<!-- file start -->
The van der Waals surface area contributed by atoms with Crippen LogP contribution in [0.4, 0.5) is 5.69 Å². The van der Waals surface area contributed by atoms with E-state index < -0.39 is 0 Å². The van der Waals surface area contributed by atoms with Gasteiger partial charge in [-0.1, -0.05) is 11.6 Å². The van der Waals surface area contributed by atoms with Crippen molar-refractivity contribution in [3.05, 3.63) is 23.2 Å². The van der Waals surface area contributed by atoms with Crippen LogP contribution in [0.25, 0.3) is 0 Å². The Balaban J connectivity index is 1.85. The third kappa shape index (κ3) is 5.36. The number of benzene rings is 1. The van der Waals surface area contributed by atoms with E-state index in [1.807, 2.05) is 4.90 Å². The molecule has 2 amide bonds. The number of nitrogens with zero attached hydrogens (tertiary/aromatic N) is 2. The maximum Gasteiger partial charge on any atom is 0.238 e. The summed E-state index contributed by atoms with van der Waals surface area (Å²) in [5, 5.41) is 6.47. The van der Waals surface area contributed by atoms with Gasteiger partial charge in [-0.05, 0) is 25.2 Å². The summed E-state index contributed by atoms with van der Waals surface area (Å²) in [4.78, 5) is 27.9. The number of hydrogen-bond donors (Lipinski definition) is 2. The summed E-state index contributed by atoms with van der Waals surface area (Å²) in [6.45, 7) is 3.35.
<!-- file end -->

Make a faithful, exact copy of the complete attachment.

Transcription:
The van der Waals surface area contributed by atoms with Crippen LogP contribution in [0.4, 0.5) is 5.69 Å². The van der Waals surface area contributed by atoms with E-state index < -0.39 is 0 Å². The van der Waals surface area contributed by atoms with Gasteiger partial charge in [-0.1, -0.05) is 11.6 Å². The van der Waals surface area contributed by atoms with Crippen molar-refractivity contribution in [3.05, 3.63) is 23.2 Å². The van der Waals surface area contributed by atoms with Crippen LogP contribution in [0.25, 0.3) is 0 Å². The Balaban J connectivity index is 1.85. The third kappa shape index (κ3) is 5.36. The number of benzene rings is 1. The van der Waals surface area contributed by atoms with E-state index in [1.807, 2.05) is 4.90 Å². The molecule has 2 amide bonds. The number of nitrogens with zero attached hydrogens (tertiary/aromatic N) is 2. The maximum Gasteiger partial charge on any atom is 0.238 e. The summed E-state index contributed by atoms with van der Waals surface area (Å²) in [5, 5.41) is 6.47. The van der Waals surface area contributed by atoms with Gasteiger partial charge in [-0.05, 0) is 25.2 Å². The summed E-state index contributed by atoms with van der Waals surface area (Å²) in [4.78, 5) is 27.9. The number of hydrogen-bond donors (Lipinski definition) is 2. The summed E-state index contributed by atoms with van der Waals surface area (Å²) in [6.45, 7) is 3.35.